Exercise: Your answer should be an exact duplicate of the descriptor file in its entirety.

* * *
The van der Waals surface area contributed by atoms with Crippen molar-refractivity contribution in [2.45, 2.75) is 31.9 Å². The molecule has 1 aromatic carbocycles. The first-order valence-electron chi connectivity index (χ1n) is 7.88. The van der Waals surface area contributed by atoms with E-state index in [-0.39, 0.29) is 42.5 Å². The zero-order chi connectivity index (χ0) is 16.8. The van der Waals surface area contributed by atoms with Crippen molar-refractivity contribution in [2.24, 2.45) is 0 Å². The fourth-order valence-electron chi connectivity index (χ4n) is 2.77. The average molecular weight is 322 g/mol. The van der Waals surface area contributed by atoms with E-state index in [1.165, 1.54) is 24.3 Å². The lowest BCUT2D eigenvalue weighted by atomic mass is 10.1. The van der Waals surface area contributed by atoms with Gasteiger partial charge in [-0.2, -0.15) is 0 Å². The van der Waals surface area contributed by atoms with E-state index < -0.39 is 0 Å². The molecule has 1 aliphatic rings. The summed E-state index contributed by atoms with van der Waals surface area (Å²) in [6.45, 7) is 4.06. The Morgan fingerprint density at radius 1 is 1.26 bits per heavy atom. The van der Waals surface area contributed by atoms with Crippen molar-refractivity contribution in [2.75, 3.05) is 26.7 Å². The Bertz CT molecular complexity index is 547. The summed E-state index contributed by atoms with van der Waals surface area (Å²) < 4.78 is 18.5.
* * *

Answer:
The van der Waals surface area contributed by atoms with Crippen molar-refractivity contribution in [2.45, 2.75) is 31.9 Å². The molecule has 1 aromatic carbocycles. The first-order valence-electron chi connectivity index (χ1n) is 7.88. The van der Waals surface area contributed by atoms with E-state index in [-0.39, 0.29) is 42.5 Å². The zero-order chi connectivity index (χ0) is 16.8. The van der Waals surface area contributed by atoms with Crippen molar-refractivity contribution in [2.24, 2.45) is 0 Å². The fourth-order valence-electron chi connectivity index (χ4n) is 2.77. The average molecular weight is 322 g/mol. The van der Waals surface area contributed by atoms with E-state index in [1.165, 1.54) is 24.3 Å². The lowest BCUT2D eigenvalue weighted by atomic mass is 10.1. The van der Waals surface area contributed by atoms with Gasteiger partial charge in [-0.2, -0.15) is 0 Å². The van der Waals surface area contributed by atoms with E-state index < -0.39 is 0 Å². The molecule has 1 aliphatic rings. The summed E-state index contributed by atoms with van der Waals surface area (Å²) in [6.45, 7) is 4.06. The Morgan fingerprint density at radius 1 is 1.26 bits per heavy atom. The van der Waals surface area contributed by atoms with Crippen molar-refractivity contribution in [2.75, 3.05) is 26.7 Å². The Bertz CT molecular complexity index is 547. The summed E-state index contributed by atoms with van der Waals surface area (Å²) < 4.78 is 18.5.